This Month in Astronomical History: Calendar Reform
Each month as part of this new series from the Historical Astronomy Division of the AAS, an important discovery or memorable event in the history of astronomy will be highlighted. This month, we look at various calendar changes throughout history.
The vernal, or spring, equinox marks the midpoint between the winter and summer solstices. The number of daylight hours increases until the equinox when it finally equals, and then surpasses, the number of hours of darkness. This year, the vernal equinox falls on 20 March in the northern hemisphere. Had we been living in Mesopotamia around 2000 BC, we would be celebrating the beginning of the new year. In fact, the names of the last four months of the current calendar reflect this; September through December come from the Latin septem, meaning seven, through decem, meaning ten.
In 153 BC in Rome, the beginning of the year moved to 1 January to coincide with the start of the one-year term of the newly elected consuls. However, this was not widely observed and March remained the beginning of the year for many. Cue Julius Caesar and the year 46 BC. The existing Roman calendar ideally consisted of an ordinary 355-day year alternating with an intercalary 377- or 378-day year. However, the pontifices who determined the intercalations regularly abused their power to lengthen or shorten the year depending on whether their allies were in power. Over time, the average Roman citizen no longer knew the date. To prepare for the release of his new (our Julian) calendar on 1 January 45 BC, Caesar added several intercalary months so that the vernal equinox would fall on March 25, which extended the year to 445 days and created the "year of confusion."
The new calendar aligned the civil year with the solar year and consisted of 365 days with a leap day inserted every four years. After Caesar’s assassination on 15 March 44 BC, the Senate deified him on 1 January 42 BC, and this remained the beginning of the year until the Council of Tours in 567 AD. Avoiding the pagan celebrations surrounding 1 January, Christians at this time chose different days to mark the beginning of the year, for example, March 25 (The Annunciation) in England, and Easter, movable as it is, in France.
The Julian calendar was widely used until 1582, when Pope Gregory XIII reformed the calendar yet again. In the 3rd century, the Council of Nicea ecclesiastically fixed the equinox on 21 March to simplify the calculation of Easter. While the length of Caesar’s average year is close to the modern measurement of 365.24219 days in a tropical year, it drifted against the seasons by about 11 minutes each year so the actual equinox fell around 10 March in the 16th century. In Catholic countries, Thursday, 4 October 1582, marked the end of the Julian calendar; the next day, Friday, 15 October 1582, inaugurated the Gregorian calendar. The 16th century also saw the adoption of 1 January as New Year’s Day for many European countries. With its modified leap-year rule, the Gregorian calendar keeps better time than its predecessors, but is "fast" by about 26 seconds a year.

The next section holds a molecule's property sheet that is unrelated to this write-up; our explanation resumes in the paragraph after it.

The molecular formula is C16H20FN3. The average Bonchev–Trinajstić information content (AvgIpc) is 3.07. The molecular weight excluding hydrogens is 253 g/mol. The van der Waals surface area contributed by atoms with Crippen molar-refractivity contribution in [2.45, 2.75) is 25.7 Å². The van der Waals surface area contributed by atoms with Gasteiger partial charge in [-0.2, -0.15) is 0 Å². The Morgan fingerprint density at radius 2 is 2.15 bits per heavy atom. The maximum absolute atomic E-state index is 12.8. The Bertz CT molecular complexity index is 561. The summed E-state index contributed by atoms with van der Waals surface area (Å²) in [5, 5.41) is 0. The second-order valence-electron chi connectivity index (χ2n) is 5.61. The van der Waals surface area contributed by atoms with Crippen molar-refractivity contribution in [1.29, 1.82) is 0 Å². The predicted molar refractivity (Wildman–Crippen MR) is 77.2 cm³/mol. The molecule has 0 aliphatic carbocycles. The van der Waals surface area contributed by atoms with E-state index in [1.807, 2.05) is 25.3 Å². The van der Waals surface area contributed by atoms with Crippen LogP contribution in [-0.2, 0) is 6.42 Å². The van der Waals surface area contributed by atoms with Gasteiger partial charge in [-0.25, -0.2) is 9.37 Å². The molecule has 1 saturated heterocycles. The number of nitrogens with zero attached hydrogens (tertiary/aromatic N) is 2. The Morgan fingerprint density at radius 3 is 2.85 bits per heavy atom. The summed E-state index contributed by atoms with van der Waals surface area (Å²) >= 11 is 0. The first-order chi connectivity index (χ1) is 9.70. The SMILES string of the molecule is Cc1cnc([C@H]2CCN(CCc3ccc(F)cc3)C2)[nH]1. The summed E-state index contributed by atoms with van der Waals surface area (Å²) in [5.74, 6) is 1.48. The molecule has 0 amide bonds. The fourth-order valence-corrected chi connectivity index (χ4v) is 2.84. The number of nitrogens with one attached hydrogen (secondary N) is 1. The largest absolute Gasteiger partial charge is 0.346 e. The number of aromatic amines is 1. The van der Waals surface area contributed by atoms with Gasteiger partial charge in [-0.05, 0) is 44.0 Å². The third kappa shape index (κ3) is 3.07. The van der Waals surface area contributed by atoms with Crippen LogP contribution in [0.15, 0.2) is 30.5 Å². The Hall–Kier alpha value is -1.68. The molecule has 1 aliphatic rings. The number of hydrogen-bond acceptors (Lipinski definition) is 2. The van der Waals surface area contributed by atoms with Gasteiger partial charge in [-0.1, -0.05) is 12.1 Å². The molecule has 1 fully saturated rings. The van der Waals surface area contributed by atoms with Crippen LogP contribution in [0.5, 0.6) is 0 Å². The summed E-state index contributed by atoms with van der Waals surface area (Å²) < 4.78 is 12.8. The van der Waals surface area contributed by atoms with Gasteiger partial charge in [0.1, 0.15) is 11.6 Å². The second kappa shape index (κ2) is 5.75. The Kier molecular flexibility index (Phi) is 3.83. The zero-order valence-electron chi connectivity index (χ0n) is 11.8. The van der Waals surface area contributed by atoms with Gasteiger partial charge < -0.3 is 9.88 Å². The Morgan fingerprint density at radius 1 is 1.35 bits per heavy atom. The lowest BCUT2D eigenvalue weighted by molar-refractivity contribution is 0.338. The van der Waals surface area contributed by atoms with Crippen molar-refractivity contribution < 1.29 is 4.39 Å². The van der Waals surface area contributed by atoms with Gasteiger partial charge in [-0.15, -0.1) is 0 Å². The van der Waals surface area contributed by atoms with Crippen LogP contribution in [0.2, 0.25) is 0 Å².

Another two centuries passed before the Gregorian calendar was adopted across the Western world. Great Britain and its American colonies accepted the new calendar in 1752, the same year they changed the start of the new year from 25 March to 1 January. Eastern European countries and parts of Asia slowly adopted it over the course of the 19th and early 20th centuries.
Richards, E. G. (2013). "Calendars." In Explanatory Supplement to the Astronomical Almanac, 585-624. 3rd ed. University Science Books.
Feeney, Dennis (2007). Caesar's Calendar: Ancient Time and the Beginnings of History. Berkeley: University of California Press
Douma, Michael, curator. (2008). “Early Roman Calendar.” Calendars exhibit. http://www.webexhibits.org/calendars/calendar-roman.html. Accessed March 02, 2017.
Hatcher, D. A. (1985). Generalized Equations for Julian Day Numbers and Calendar Dates. Journal of the Royal Astronomical Society 26, 151–155.
Meeus, J. and D. Savoie (1992). The History of the Tropical Year. Journal of the British Astronomical Association 102, 40–42.
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